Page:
Headlines about Russia’s meddling are ‘manna from heaven’ for an embattled Prime Minister who has on her hands rumbling sex scandals, the Paradise Papers, stalled Brexit talks and forced cabinet reshuffles due to amateur empire building by the former Minister for the Department of International Development. And that is before we get to the Boris and Gove double act. My guess is that the Russia section of the speech was suggested or developed by Robbie Gibb ( who I blogged about back in July) to give Mrs. May a few benign headlines. And it certainly worked.






Don’t just answer the question

Media Training Basics: Don’t just answer the question

Imagine this ridiculous scene: You go to a doctor with some slightly worrying set of symptoms in the hope that he or she can reassure you or at least throw some light on what ails you. However, on this particular day your doctor refuses to do anything but answer questions. She (let’s say) has a huge wealth of medical knowledge that would be very useful to you but she refuses to share it unless you ask the right question. Ridiculous I hear you say. No one would behave like that!

Don’t just answer the question

But actually, this is exactly what most novice interviewees do in a media interview. They just answer the question.

Don’t just answer the question: know what you are there to say

In our book, media interviews should never be about just answering questions. You should arrive at the microphone or in front of the journalist knowing what you are there to say. This is absolutely not to say you should ignore the journalists’ questions. That is really annoying for both the journalist and any audience.

Of course, it is clear to all PR professionals that working out what the interviewee is there to say is not so straight forward.

Don’t just answer the question

Why knowing what to say is not so simple

Firstly, if the identified senior business executive spends most of his life talking to colleagues or fellow professionals, he will likely assume knowledge that a general audience doesn’t have and use jargon and technical language that is inappropriate.

Second, he will almost always forget to fill in the context. It is another version of assuming knowledge. One of my training colleagues likes to say ‘don’t forget to state the blooming obvious’.

Thirdly, in business, if you talk to a general audience about making money you are not going to get a good hearing. In the UK making money, whilst necessary, is thought to be a rather grubby activity.

And actually, it is probably not the important point. In fact, most business people spend most of their time worrying about doing a good job for their customers, they only think about costs and margins when talking to the boss. The problem is, if they treat the journalist as they would a grilling from the boss they will come across as hard-hearted and grasping rather than on the side of the angels. (There is an exception to this for financial and investment media who think making money is good. As we all know you have to tailor the message.)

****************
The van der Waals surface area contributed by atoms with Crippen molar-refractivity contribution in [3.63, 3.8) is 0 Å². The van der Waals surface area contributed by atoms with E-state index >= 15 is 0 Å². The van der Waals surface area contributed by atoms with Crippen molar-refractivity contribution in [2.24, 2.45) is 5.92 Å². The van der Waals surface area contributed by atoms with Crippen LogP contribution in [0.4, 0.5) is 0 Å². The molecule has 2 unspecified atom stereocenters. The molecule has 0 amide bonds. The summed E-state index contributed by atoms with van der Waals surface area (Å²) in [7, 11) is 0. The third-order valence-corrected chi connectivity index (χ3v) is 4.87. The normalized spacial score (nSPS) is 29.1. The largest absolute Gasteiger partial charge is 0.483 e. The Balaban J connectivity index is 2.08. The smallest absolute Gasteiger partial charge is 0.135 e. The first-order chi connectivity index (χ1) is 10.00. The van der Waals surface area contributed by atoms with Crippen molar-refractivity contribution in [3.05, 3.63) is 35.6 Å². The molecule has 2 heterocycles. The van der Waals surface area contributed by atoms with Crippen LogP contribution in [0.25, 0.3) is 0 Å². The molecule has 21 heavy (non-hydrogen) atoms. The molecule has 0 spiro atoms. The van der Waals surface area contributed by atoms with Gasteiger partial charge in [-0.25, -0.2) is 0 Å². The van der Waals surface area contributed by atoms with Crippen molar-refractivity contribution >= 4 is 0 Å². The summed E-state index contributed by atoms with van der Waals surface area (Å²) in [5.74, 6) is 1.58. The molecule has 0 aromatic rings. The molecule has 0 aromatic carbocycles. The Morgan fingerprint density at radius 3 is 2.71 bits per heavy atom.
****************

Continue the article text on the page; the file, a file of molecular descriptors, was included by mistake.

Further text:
Be credible

So, any spokesperson has to be helped to build a narrative that tells the story that needs to be told. That story needs to be rehearsed so they show up at an interview knowing what they are there to say. If they don’t they will just answer the questions.

And then they must be able to take the opportunity opened by a journalists question to land a message – but do this in a credible way. Credibility and likeability are the holy grail here.

Don’t just answer the question

Who does not have this ability?

• Theresa May. She ignores questions and lands her message without credibility.
• Donald Trump. He usually has no message and makes up a new one in response to the question. Alternatively, he trots out some tired platitude such as ‘Making America great again’ which works for him it seems but is not a strategy we endorse.
• Most Friday Boss participants on Radio 4’s Today programme. They rarely get beyond answering the question.

Who does have this ability?

• David Davis. Generally brilliant at answering the question but then moving to what he wants to say.
•  John McDonnell. Also brilliant these days in the toughest of interviews.
• Nigel Farage. You don’t have to agree with anything he says to know he is an excellent political communicator.
•  Nick Clegg. Continues to impress despite the tide of history turning against him.
• From the business community, Sir Martin Sorrell is always a prepared and credible interviewee.

We think most media trainers – our competitors – just prove how difficult media interviews can be. We constantly work with our clients to help them identify the messages and then codify them in a way that can be easily remembered in the interview.

If you watch or hear examples of bad (or brilliant) interviews do let us know. We are always looking for examples to use in our training.

PR Basics

PR Basics: Don’t overpromise  

PR basics include a rule that you don’t promise something you may not be able to deliver. If there was one outstanding headline from last week’s UK budget it was that the Tories had broken a promise not to raise National Insurance. Chancellor, Philip Hammond announced in the budget on Wednesday measures that included a tax rise for the self-employed despite the previous manifesto promise not to do so.

PR Basics, Philip Hammond